Harvest Home is a cool Irish Hornpipe. When I first heard it on the Jay Ungar and Molly Mason CD, Harvest Home, I thought, “Wow, that really sounds a lot like Cincinnati Hornpipe, and there is no doubt. They are pretty similar tunes.
This is a recording of Steve Eulberg and I performing it at the Rocky Mountain Irish Festival.
I will let you compare the two and comment on the difference.
Harvest Home according to Fiddler’s Companion
HARVEST HOME  (Deire an Fogmair/Baile an Fhómhair). AKA and see “Cincinnati Hornpipe ,” “Cliff Hornpipe,” “Cork Hornpipe ,” “Dundee Hornpipe,” “Fred Wilson’s Clog,” “Free Round Trip,” “Granny, Will Your Dog Bite?” (Pa., floating title), “Harvest Time,” “Higgins’ Hornpipe,” “Kephart’s Clog” (Pa.), “Kildare Fancy,” “O’Higgin’s Hornpipe,” “Ruby Lip,” “Sailor’s Stampede Clog,” “Snyder’s Jig” (Pa.), “Standard Hornpipe,” “Uncle George’s Hornpipe,” “Wilson’s Clog ,” “Wilson’s Hornpipe,” “Wooden Shoe Clog,” “Zig-Zag Hornpipe/Clog.” British Isles, America; Hornpipe. USA; New England, New York, Ohio. D Major. Standard tuning. AAB (Martin): AA’B (Mitchell): AABB (most versions): AABB’ (Hardie): AA’BB’ (O’Malley): AABC (Kerr). In Ohio this tune goes under the name “Cincinnati Hornpipe,” as well as by any sources who learned it from Ryan’s Mammoth Collection. Irish sources call it the “Cork Hornpipe.” See also the related “Higgin’s Hornpipe” and other titles above for more-or-less related melodies. “Harvest Home” is often paired with “The Boys of Bluehill” by Irish musicians. Ciaran Carson, in his book Last Night’s Fun (1996), describes a late-summer’s night playing out-of-doors with a group in Garrison, on the Leitrim/Fermanagh border. They are rather quietly and politely listened to until someone calls for “Harvest Home,” and when the tune is played two old souls emerge from different parts of the crowd into the space before the stage and begin to dance:
Their hands accompany the dance in little wristy arcane movements,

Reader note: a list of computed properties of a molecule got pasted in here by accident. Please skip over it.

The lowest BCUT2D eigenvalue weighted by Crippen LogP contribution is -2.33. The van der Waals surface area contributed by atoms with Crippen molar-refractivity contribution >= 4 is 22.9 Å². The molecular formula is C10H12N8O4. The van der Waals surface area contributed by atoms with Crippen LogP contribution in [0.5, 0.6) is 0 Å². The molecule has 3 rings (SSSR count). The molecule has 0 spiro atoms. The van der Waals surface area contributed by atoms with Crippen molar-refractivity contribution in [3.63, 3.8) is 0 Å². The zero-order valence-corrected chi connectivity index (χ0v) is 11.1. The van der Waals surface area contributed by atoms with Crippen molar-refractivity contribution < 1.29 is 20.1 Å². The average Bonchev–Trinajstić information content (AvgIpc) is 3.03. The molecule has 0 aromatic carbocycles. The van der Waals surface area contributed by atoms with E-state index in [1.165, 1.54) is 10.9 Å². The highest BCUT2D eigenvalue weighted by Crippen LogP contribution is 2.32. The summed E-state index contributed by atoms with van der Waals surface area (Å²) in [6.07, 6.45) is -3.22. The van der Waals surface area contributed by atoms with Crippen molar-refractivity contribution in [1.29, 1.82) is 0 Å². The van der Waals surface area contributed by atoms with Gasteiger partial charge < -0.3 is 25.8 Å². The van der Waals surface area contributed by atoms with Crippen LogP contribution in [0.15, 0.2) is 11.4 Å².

thumbs alternating with their digits. Their feet are hardly off the
ground as they hell and toe and tap, till it seems there is a skim of
twilight shimmering between their boots-soles and the black wet
tarmac. Loose change jingles in their pockets as they waver gravely
in the pre-determined and formal quarter-bows, catching one another’s
little fingers on occasions, sometimes going for a full hand-clasp, instantly
and rhythmically released. They doppelgänger one another. Nods and winks
are witnessed as they undergo the subtle dramas of the ceili house. They
reinvent the past and all their past encounters; then the pattern comes
to its conclusion. Four feet stand on terra firma for one instant, then they
break apart and take the gait of normal human beings. Everyone’s relaxed
now… (pg. 111).
In America the tune was known since at least the 1840’s. It appears as an untitled hornpipe (in the key of A major) on a page of the music manuscripts of Setauket, Long Island, painter and fiddler William Sydney Mount (1807-1868), along with “Roscommons Hornpipe” and an untitled country dance (ms. at the Long Island Museum).
William Sidney Mount (1807-1868). The Power of Music (The Force of Music), 1847.
The melody was played by old fiddler William “Jinky” Wells for the Bampton Morris Dancers in Oxfordshire, although it is not a morris tune and is seldom heard for morris dancing nowadays. In parts of the British Isles a ‘Harvest Home’ was synonymous with a community dance, similar to what New Englanders might call a ‘Kitchen Junket.’ In English sessions, however, “Harvest Home” is considered to be somewhat of a ‘beginner’s tune’. Kieth Chandler, in his essay “Musicians in 19th Century Southern England” (General Introduction, part 3), finds reference to such an event in a private house at Swalcliffe Park, Oxfordshire, the residence of Henry Norris, probably in the late 19th century:
…At the end of the summer, when the hay and the harvest had been gathered
in, Mr. Norris gave a ‘Harvest Home’ to the people he employed…The dancing
was in the courtyard of the house, on the clean stone floor and a local fiddler
supplied the music on his fiddle…At Christmas there was sometimes a dance
in the kitchen. A story goes, that on one occasion when the room was very full,
the little old fiddler was hoisted on to the dresser where a chair had been placed,
to put him out of the way…
(see also note for “Around the House and Mind the Dresser” for a similar anecdotal conservation of space in Ireland).